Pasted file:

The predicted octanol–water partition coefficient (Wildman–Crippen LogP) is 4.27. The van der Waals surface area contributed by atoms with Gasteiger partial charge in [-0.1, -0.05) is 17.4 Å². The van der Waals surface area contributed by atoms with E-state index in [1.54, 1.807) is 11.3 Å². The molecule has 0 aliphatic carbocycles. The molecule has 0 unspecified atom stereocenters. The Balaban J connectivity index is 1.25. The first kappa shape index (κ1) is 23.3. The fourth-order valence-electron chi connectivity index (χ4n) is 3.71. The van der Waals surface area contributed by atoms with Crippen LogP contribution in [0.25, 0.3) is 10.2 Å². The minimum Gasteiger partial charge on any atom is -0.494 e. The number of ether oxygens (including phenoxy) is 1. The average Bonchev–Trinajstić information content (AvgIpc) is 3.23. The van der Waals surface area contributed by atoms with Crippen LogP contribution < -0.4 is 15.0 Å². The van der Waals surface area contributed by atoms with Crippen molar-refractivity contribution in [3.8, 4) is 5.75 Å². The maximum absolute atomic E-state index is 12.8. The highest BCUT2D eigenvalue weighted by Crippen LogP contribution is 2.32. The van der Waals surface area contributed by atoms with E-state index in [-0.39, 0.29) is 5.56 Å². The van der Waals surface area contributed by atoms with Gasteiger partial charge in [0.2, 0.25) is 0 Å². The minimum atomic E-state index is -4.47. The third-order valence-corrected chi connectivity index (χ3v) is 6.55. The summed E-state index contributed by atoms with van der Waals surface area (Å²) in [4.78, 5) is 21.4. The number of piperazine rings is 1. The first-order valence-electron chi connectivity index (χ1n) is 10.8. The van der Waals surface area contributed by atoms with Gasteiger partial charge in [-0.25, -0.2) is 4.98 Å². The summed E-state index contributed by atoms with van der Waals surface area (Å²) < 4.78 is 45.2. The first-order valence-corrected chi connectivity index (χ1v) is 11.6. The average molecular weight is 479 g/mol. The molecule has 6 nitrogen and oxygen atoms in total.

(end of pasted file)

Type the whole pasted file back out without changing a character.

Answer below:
The predicted octanol–water partition coefficient (Wildman–Crippen LogP) is 4.27. The van der Waals surface area contributed by atoms with Gasteiger partial charge in [-0.1, -0.05) is 17.4 Å². The van der Waals surface area contributed by atoms with E-state index in [1.54, 1.807) is 11.3 Å². The molecule has 0 aliphatic carbocycles. The molecule has 0 unspecified atom stereocenters. The Balaban J connectivity index is 1.25. The first kappa shape index (κ1) is 23.3. The fourth-order valence-electron chi connectivity index (χ4n) is 3.71. The van der Waals surface area contributed by atoms with Crippen LogP contribution in [0.25, 0.3) is 10.2 Å². The minimum Gasteiger partial charge on any atom is -0.494 e. The number of ether oxygens (including phenoxy) is 1. The average Bonchev–Trinajstić information content (AvgIpc) is 3.23. The van der Waals surface area contributed by atoms with Crippen LogP contribution < -0.4 is 15.0 Å². The van der Waals surface area contributed by atoms with Crippen molar-refractivity contribution in [3.8, 4) is 5.75 Å². The maximum absolute atomic E-state index is 12.8. The highest BCUT2D eigenvalue weighted by Crippen LogP contribution is 2.32. The van der Waals surface area contributed by atoms with E-state index in [-0.39, 0.29) is 5.56 Å². The van der Waals surface area contributed by atoms with Gasteiger partial charge in [0.2, 0.25) is 0 Å². The minimum atomic E-state index is -4.47. The third-order valence-corrected chi connectivity index (χ3v) is 6.55. The summed E-state index contributed by atoms with van der Waals surface area (Å²) in [4.78, 5) is 21.4. The number of piperazine rings is 1. The first-order valence-electron chi connectivity index (χ1n) is 10.8. The van der Waals surface area contributed by atoms with Gasteiger partial charge in [-0.25, -0.2) is 4.98 Å². The summed E-state index contributed by atoms with van der Waals surface area (Å²) < 4.78 is 45.2. The first-order valence-corrected chi connectivity index (χ1v) is 11.6. The average molecular weight is 479 g/mol. The molecule has 6 nitrogen and oxygen atoms in total.